Switzerland is intimately interconnected with its foreign markets. Since 1980, foreign trade per capita has tripled to just under SFr 100,000, while the country ranks eighth worldwide in terms of direct foreign investments. In 2015, no less than 67% of gross domestic product was earned abroad – proof that Switzerland’s openness is the foundation stone of its prosperity. In this new discussion paper, Avenir Suisse and senior fellow Patrick Dümmler call for policies to boost Switzerland’s economic relations with Europe and the world.

Bilaterals Plus

By far Switzerland’s biggest trading partner, with a 62% share, is the EU. This relationship should be deepened and the country’s tradition of striking bilateral treaties with Brussels strengthened. To that end, a new “Bilaterals Plus” packet of measures should settle current legal uncertainties and ensure Switzerland access to additional sectors, such as energy and financial services.

More free trade with non-EU states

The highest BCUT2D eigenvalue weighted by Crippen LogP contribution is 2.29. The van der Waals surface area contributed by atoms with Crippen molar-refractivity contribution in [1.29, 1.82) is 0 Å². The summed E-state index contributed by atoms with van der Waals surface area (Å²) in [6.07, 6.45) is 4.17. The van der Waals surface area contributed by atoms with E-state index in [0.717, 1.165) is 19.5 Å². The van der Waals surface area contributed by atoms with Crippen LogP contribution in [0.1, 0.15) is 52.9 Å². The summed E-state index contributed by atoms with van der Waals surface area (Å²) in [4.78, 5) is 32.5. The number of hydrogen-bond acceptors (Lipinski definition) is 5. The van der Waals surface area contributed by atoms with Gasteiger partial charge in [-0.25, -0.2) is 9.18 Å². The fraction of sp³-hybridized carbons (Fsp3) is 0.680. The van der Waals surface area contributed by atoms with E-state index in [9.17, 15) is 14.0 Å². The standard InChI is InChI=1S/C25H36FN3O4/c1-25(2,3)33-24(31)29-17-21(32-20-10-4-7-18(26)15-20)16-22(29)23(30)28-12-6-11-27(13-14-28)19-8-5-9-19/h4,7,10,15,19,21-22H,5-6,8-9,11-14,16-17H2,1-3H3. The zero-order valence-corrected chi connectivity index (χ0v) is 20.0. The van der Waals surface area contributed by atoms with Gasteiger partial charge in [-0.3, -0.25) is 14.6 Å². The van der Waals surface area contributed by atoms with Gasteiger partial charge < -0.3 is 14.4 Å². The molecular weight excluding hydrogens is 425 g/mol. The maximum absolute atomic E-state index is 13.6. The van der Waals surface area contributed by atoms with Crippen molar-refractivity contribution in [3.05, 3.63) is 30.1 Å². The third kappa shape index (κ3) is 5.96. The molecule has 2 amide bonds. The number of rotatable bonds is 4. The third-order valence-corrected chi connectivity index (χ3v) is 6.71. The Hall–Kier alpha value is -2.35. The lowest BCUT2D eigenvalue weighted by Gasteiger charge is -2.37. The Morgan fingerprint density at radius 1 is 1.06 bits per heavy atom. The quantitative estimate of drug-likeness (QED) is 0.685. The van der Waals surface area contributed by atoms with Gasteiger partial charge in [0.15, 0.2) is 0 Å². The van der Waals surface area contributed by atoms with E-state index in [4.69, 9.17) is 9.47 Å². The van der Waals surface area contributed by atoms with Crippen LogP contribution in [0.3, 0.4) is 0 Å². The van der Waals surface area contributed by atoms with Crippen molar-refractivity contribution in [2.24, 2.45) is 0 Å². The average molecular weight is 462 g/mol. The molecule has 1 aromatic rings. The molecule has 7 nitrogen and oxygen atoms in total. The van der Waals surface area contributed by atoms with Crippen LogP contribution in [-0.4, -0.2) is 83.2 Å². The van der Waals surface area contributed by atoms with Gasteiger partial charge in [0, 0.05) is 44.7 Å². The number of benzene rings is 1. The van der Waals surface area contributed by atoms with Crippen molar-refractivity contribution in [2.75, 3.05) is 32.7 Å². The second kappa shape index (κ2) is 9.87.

Switzerland already has a relatively dense network of free trade agreements (FTAs). Existing deals with South Africa, Turkey and Canada should be extended; Indonesia, India, Brazil and Australia should be targeted; along with – post Brexit – Britain. Trade relations with the US, Switzerland’s second most important trading partner, should also be deepened. Should the TTIP not be signed, or Switzerland not be able to link in to it, Bern should strive to seal a free trade agreement with Washington.

Opening the domestic market

Domestically focused sectors of the economy, such as agriculture or services, are relatively underexposed to foreign competition or entirely shielded. Services should be stimulated by loosening current restrictions governing temporary staff transfers from EU or EFTA countries to Switzerland, allowing longer stays without additional red tape. And structural change in agriculture should be stimulated through further free trade agreements, to include farming

Matters are clear. As a mercantile nation, Switzerland is highly dependent on its foreign trade. Avenir Suisse’s response to critics of further opening is to call for a rational and factual discussion to ensure the country’s long term prosperity. Switzerland’s options in the event of a “post-bilateral” scenario are not very realistic: isolation in terms of foreign trade would cause long term harm to prosperity. The option of a yet more ambitious opening, via further bilateral treaties with the EU, while positive economically, would likely be extremely difficult politically.